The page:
Contemporary R&B had not been as prominent in the early 2010s as it was from the late 1980s to the mid-2000s when new jack swing was a fixture in popular music. Slow jams had largely been replaced by dance numbers and pop ballads. Contemporary R&B had begun to influence hipster musicians, creating a new genre called alternative R&B. New players had emerged from this subgenre, like The Weeknd, Solange, Blood Orange, SZA, The Internet, Steve Lacy, Kali Uchis, Syd, How to Dress Well, Kilo Kish, Sampha, Lion Babe, Jhene Aiko, Normani, Frank Ocean, Ravyn Lenae, Kehlani, Tinashe, Sabrina Claudio, H.E.R., Tory Lanez, Gallant, Daniel Caesar, King, Moses Sumney, Kelela, dvsn, Jorja Smith, PartyNextDoor, Jeremih, Khalid, Bryson Tiller, and Ella Mai.
A few top mainstream contemporary R&B artists of the 2010s were Beyoncé, Chris Brown, Usher, Rihanna, Bruno Mars, Justin Timberlake, The Weeknd, Trey Songz, Miguel, Bryson Tiller, Alicia Keys, and John Legend. There was also a slight revival of soul during the early 2010s, with instrumentalists, such as Cee Lo Green, Janelle Monáe, and Adele.
Due to the domination of electro and dance-pop, contemporary R&B had partially become more influenced by dance and electropop, and many musicians that were typically contemporary R&B artists had started to release pop. This is notable in players, including Ne-Yo, Usher, Chris Brown, and Rihanna with songs, like "Let Me Love You (Until You Learn to Love Yourself)" and "Forever Now," "Scream" and "OMG," "Don't Wake Me Up" and "Turn Up The Music," and "We Found Love" and "Where Have You Been." A form of R&B, dancehall, also became popular on the charts in the mid to late 2010s with songs such as "Lean On" by Major Lazer, "One Dance" by Drake, and Work by Rihanna.
There was also a resurgence of contemporary R&B acts from the 1990s and 2000s to achieve commercial success during the 2010s, such as Monica, Kelly Rowland, Brandy, Maxwell, D'Angelo, and Janet Jackson.
While some contemporary R&B artists transitioned to a more dance and electropop sound, many artists still achieved success while still remaining true to contemporary R&B. Songs, including "Everything to Me" by Monica, "Refill" by Elle Varner, "Thinking Bout You" by Frank Ocean, "Motivation" by Kelly Rowland, "Put It Down" by Brandy, and "No Sleeep" by Janet Jackson, are notable for being contemporary R&B and popular hits while still obtaining an authentic contemporary R&B sound.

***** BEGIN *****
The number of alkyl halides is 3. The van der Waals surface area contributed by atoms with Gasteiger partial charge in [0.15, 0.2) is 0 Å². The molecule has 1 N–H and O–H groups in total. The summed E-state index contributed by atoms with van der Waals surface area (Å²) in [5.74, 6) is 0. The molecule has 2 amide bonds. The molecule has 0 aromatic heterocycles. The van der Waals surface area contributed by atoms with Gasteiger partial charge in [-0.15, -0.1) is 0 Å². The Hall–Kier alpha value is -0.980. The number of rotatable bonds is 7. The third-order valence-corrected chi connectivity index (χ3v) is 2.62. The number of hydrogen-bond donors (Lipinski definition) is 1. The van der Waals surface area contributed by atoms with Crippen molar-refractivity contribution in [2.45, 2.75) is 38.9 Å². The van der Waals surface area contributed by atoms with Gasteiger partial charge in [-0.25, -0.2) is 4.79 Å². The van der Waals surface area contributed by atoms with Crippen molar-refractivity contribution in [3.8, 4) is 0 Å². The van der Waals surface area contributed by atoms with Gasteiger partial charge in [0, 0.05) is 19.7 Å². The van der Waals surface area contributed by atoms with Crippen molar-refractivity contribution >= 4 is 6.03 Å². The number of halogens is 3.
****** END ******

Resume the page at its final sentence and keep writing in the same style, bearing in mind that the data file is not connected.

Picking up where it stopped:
Beyoncé became the first artist in Billboard chart history to have her first six albums debut at number-one on the Billboard 200 chart in 2016. Additionally, Beyoncé also became the first artist to place 12 tracks from one album within the Hot 100 simultaneously. Continuing her success from the 90s and 2000s, Beyoncé received the Billboard Millennium Award at the 2011 Billboard Music Awards, the Michael Jackson Video Vanguard Award at the 2014 MTV Video Music Awards, the Fashion Icon Award from the Council of Fashion Designers of America in 2016, and a Peabody Award for her universally acclaimed sixth studio album Lemonade in 2017. In 2016, Beyoncé surpassed Madonna as the most-awarded artist at the MTV Video Music Awards (24 wins). In 2018, her performance made history as the most watched live-streamed performance of all time, and was also called "historic" and dubbed the single best performance of all time by many newspapers.
The late 2010s had seen a resurgence of mainstream popularity in R&B, with albums such as 24K Magic by Bruno Mars, Heartbreak on a Full Moon by Chris Brown and songs such as "Redbone" by Childish Gambino and "Boo’d Up" by Ella Mai.
On 17 July 2017, Forbes reported that hip-hop/R&B (which Nielsen SoundScan classifies as the same genre) had recently usurped rock as the most consumed musical genre, becoming the most popular genre in music for the first time in U.S. history.
A number of hip hop labels had also grown influential during this decade, among which had been Grand Hustle Records, GOOD Music, Cash Money Records, Roc Nation, Maybach Music Group, Top Dawg Entertainment, and Def Jam Recordings. Hip hop acts that were introduced to mainstream in the beginning of the decade included Drake, Kendrick Lamar, J. Cole, Kid Cudi, Big Sean, Nicki Minaj, Meek Mill, Young Thug, ASAP Rocky, Wiz Khalifa, Tyler, The Creator, Azealia Banks, Future, Schoolboy Q, Wale, YG, 2 Chainz, Waka Flocka Flame, French Montana, Macklemore, Machine Gun Kelly, Chief Keef, and A$AP Ferg. Hip hop acts that were introduced to mainstream during mid-late part of the decade included Migos, Travis Scott, Post Malone, G-Eazy, Logic, Lil Pump, Playboi Carti, Youngboy Never Broke Again, Yo Gotti, Cardi B, 21 Savage, Lil Uzi Vert, Rae Sremmurd, Mac Miller, Brockhampton, Kodak Black, XXXTentacion, Ugly God, Childish Gambino, Rich the Kid, Gunna, 6ix9ine, Blueface, BlocBoy JB, Lil Xan, NLE Choppa, DaBaby, Megan Thee Stallion, YBN Cordae, YBN Nahmir, Anderson Paak, Trippie Redd and more. Hip hop acts that started in previous decades, but continue to have commercial success in this decade include Kanye West, Eminem, Jay Z, Lil Wayne, DJ Khaled, Gucci Mane, Rick Ross, and Jeezy. Hip hop acts that had never charted on the Billboard Hot 100 but still retain a strong fan base within the hip hop community at large have been Earl Sweatshirt, Princess Nokia, Joey Bada$$, Denzel Curry, Maxo Kream, Vince Staples, Divine Council, Isaiah Rashad, Action Bronson, and SpaceGhostPurrp. Hip hop acts that had gained fame via the social medium Vine were T-Wayne, iLoveMakonnen, Silento, Bobby Shmurda, Desiigner and iLoveMemphis.
Experimental hip hop artists such as Death Grips, JPEGMafia, and Clipping. have incorporated elements of experimental rock and industrial music into their sound, gaining notoriety in underground music circles and online. Kanye West's album Yeezus has been compared to this sound.